“Are you a citizen of the United States?”—That is the question that will be added to the mandatory 2020 census if the Supreme Court decides to uphold another of the Trump Administration’s racist anti-immigrant initiatives as it did with Trump’s “Muslim ban.” There are an estimated 11 million undocumented people in the US, and 26 million immigrants who are considered legal but are not citizens. This is nothing other than an effort to intimidate this huge section of the population so that they do not fill out this survey that is crucial to political representation and budgeting for social services.

Given the track record of the U.S. government, with its racist history of deportations, incarceration and family separations under both the Democratic and Republican parties, the citizenship question on the census is sure to incite anxieties and fear among immigrants who are repeatedly scapegoated by politicians for mass unemployment and poverty that are in fact products of the capitalist economic system. Regardless of what the Census Bureau claims, many who rightfully do not trust a government that only recently sent thousands of troops to the border to stop Central American asylum seekers worry that the census data would be shared with immigration authorities, giving way to their harassment by federal agents, or deportation.

The citizenship question would diminish political representation for areas with large immigrant communities because census data is used to determine the number of representatives states get in the House of Representatives and draw legislative districts within states. Low census responses could mean less congressional seats for states with significant immigrant populations. Census data is also used to divvy up electoral college votes that determine the outcome of presidential elections.

The initial request to add the citizenship question came in 2017 from the Department of Justice, which claimed that it wanted the question added to determine if the Voting Rights Act was being enforced as it should, out of concern for voter suppression for Black and Latino communities across the country. This was a dubious claim that was found to be untruthful based on the release of a written memo that showed that the Secretary of Commerce, who was appointed by Trump, and his staff asked the DoJ to submit the formal request. Voter suppression for oppressed communities is built into the DNA of the U.S. political system, and it is despicable that officials would use their bogus concern for racial discrimination to push forward a census initiative that is racially motivated and would further marginalize people of oppressed nationalities.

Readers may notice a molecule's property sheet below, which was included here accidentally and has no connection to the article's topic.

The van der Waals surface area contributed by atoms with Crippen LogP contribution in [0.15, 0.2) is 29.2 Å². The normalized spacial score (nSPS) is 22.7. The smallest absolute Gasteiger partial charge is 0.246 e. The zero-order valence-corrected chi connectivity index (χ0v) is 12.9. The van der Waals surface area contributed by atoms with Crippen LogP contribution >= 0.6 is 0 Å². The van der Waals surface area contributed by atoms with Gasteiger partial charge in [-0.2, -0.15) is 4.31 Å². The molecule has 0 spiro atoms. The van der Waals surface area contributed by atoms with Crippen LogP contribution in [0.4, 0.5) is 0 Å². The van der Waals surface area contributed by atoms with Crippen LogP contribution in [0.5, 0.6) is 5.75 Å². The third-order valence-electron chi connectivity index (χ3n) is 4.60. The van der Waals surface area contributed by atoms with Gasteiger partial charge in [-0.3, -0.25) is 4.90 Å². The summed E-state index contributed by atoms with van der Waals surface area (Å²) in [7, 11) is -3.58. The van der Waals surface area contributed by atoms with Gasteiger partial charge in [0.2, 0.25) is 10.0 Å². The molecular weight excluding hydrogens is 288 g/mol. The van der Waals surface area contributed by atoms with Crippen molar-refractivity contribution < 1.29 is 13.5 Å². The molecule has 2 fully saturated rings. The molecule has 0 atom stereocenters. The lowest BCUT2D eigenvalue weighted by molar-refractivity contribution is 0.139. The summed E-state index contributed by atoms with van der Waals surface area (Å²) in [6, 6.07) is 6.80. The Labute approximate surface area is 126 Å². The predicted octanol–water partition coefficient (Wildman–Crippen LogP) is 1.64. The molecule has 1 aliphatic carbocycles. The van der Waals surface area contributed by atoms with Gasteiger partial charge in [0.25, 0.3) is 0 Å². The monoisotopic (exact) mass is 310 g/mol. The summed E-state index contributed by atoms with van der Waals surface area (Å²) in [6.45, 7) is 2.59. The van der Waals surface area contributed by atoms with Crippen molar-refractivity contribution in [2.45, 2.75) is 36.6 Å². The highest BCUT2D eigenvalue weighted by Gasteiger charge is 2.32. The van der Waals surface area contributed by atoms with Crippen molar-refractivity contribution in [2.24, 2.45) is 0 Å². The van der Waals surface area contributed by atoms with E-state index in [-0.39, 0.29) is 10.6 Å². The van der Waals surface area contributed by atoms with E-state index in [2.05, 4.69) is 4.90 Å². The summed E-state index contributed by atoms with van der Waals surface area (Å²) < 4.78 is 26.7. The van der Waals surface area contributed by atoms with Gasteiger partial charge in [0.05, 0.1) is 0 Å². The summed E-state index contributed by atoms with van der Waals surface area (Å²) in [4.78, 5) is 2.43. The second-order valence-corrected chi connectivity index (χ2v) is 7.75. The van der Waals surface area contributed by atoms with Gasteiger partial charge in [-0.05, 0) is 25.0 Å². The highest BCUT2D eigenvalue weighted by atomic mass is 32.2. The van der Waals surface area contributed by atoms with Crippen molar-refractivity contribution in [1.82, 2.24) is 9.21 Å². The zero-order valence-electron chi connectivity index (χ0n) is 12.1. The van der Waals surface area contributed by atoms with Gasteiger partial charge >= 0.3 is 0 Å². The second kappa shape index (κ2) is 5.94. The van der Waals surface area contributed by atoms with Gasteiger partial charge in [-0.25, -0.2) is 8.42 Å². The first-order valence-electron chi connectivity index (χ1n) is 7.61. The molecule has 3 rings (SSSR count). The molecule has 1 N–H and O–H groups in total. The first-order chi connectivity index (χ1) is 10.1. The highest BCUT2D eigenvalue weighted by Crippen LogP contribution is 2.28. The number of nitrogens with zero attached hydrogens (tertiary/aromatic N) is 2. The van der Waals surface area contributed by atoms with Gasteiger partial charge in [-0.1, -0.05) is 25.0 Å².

Low turnout for the 2020 census at the state level due to the presence of the citizenship question would also affect the distribution of federal funding to states. On the basis of census results, the federal government distributes more than $800 billion in funds for more than 300 federal programs and social services, from community health centers to schools and infrastructure. A low census turnout would leave many struggling working class communities in immigrant-dominant states with fewer resources. Already, undocumented immigrants contribute billions in taxes towards benefits they can’t access.

The Trump administration’s attempt to include the question on a census form was challenged at district level courts of so-called “blue states,” like California, New York, and Maryland, which ruled against the inclusion of the question in the 2020 census in the face of multiple lawsuits. Dept. of Commerce v. New York, the case that will determine the legality of including or excluding the question, was expedited to the Supreme Court in an unusual manner upon request from the Trump administration.

The unelected Supreme Court, which now has a clear right wing majority, appeared to be leaning towards a 5-4 split in favor of the policy after hearing oral arguments in late April. The final ruling is expected by late June.

But the courts and even the Trump administration itself are not immune to political pressure. We will continue to take to the streets to demand rights for all immigrants, not more racist deportations, harassment and intimidation!